R20 expectations?

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  1 Week Ago
Originally Posted by Blinny: Haha. Yeah I remember reading about some of them. Talk about a "problem" that didn't need solving.

I mean, if I'm watching a movie like Saving Private Ryan, maybe the smell of gunpowder (but not corpses or burnt flesh, thank you) would enhance the movie a little bit... but on balance the entire concept is pretty off the wall IMO. I don't need to smell a story to be immersed in it.


The first time films with soundtracks were proposed ("talkies") decades ago it met huge opposition inside and outside Hollywood. Lots of people - including notable art critics - said "We can already see the actors. Why the hell do we need to hear them as well?" Some famous actors and producers became concerned because some of the film stars of that time did not "have a particularly appealing voice" - the stars looked great in makeup on screen in black and white, but didn't necessarily sound good when they spoke as well. The actors also did not sound like silent movie audiences may have imagined they must sound.

Some early "talkies" at the cinema were completely panned by big art critics for featuring "completely unnecessary talking actors that take you out of the experience".

Basically, whenever people become too used to something - like films - being a certain way, they new way of doing it meets hostility.

This happened with talking actors, with smell-o-vision and also with the use of Stereoscopic 3D at the cinema.

If you invented a technology that "lets you feel exactly what the characters on screen feel" - emotion, feeling and physical sensation transfer - you can bet your ass that many people will say "I really don't want to actually feel what characters in a movie feel". Sensations like love, pain, anger, fear, despair, determination, admiration, relief.

20 years later, actively feeling what characters in a film feel may have become so ingrained that people say "I can't watch those older films where you cannot feel what the characters feel".



Here's a brief history of the 1960's Smell-O-Vision attempt at releasing various scents into a cinema during key points of a film screening:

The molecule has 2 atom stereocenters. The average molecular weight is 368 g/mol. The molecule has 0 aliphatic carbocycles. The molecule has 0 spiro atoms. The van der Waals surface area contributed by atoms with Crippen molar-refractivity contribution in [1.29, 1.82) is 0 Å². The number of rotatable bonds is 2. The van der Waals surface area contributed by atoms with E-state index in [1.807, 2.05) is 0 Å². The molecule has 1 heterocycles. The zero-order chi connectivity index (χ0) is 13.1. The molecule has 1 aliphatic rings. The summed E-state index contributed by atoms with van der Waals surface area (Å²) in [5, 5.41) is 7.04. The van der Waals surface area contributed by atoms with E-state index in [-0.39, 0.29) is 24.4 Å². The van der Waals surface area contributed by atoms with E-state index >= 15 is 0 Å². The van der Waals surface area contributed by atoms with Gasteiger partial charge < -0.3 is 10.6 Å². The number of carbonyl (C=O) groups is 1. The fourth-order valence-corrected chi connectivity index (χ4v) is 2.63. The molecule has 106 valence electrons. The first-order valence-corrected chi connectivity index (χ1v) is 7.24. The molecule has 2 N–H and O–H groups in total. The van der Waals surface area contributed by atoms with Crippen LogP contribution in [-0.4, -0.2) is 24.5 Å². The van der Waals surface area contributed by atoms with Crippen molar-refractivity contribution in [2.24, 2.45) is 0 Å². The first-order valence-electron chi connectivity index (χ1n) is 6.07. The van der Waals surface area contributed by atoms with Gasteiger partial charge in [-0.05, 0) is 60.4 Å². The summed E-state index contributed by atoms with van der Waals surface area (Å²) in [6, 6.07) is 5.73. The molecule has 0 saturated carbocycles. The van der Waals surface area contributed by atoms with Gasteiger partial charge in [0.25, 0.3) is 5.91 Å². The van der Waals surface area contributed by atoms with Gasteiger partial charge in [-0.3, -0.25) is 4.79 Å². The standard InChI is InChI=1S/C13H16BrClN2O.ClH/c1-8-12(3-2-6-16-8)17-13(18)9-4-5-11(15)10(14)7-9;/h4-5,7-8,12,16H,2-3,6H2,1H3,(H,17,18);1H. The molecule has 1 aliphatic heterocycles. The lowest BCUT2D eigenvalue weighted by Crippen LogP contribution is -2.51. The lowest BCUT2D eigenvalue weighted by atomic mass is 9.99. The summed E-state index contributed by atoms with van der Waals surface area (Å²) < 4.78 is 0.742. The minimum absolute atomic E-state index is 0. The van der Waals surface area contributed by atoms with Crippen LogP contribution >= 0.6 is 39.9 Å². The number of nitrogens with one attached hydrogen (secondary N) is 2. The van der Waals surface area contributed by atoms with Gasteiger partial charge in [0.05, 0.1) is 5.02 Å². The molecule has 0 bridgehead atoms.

https://www.wired.com/2006/12/a-brief-history-2-2/
 
  1 Week Ago
Originally Posted by skeebertus: The first time films with soundtracks were proposed ("talkies") decades ago it met huge opposition inside and outside Hollywood. Lots of people - including notable art critics - said "We can already see the actors. Why the hell do we need to hear them as well?"


Not to go further OT (beyond this post), but I gotta say that's a bad analogy.

In the real world, in most situations, people are generally not aware of what they're smelling from one moment to the next. Not least reason for which is humans don't have a very keen sense of smell, unlike their vision and hearing (relatively speaking). That, or at best people are barely conscious of smell unless they're eating, walking through a garden (or other place with very strong scents), or if it's a malodorous situation. By comparison we are CONSTANTLY aware of what we're seeing and hearing, on both a conscious and subconscious level, and both sources of stimuli inform almost every action we take, conscious or otherwise. Not having sound in a movie is a much, much bigger deal than not having smell. Again, you can easily be immersed in a story / forget your surroundings with nothing but visuals, sounds, and a dark room.

Adding smell to a production is not going to suddenly take it into another realm of experience or quality. It would be little more than "an extra" that works on the viewer's mind in a very limited set of circumstances. Unlike sound integration, smell integration would largely be a gimmick in this context. I'm not saying it could never be beneficial to telling a story or never enhance a story, but it's nowhere near on the level of seeing or hearing. Important exception to the rule: if you're a dog or cat, smell would make movies and shows 100x better. : )

To use a food analogy, watching a good story on screen without sound (unless it's intentionally set up that way for effect), is a bit like being served a burrito without a tortilla or a pizza without a crust. All the main ingredients may still be good and taste good, but you're not really eating a burrito or pizza anymore because the element that pulls and holds it all together is not there. The experience is wholly different.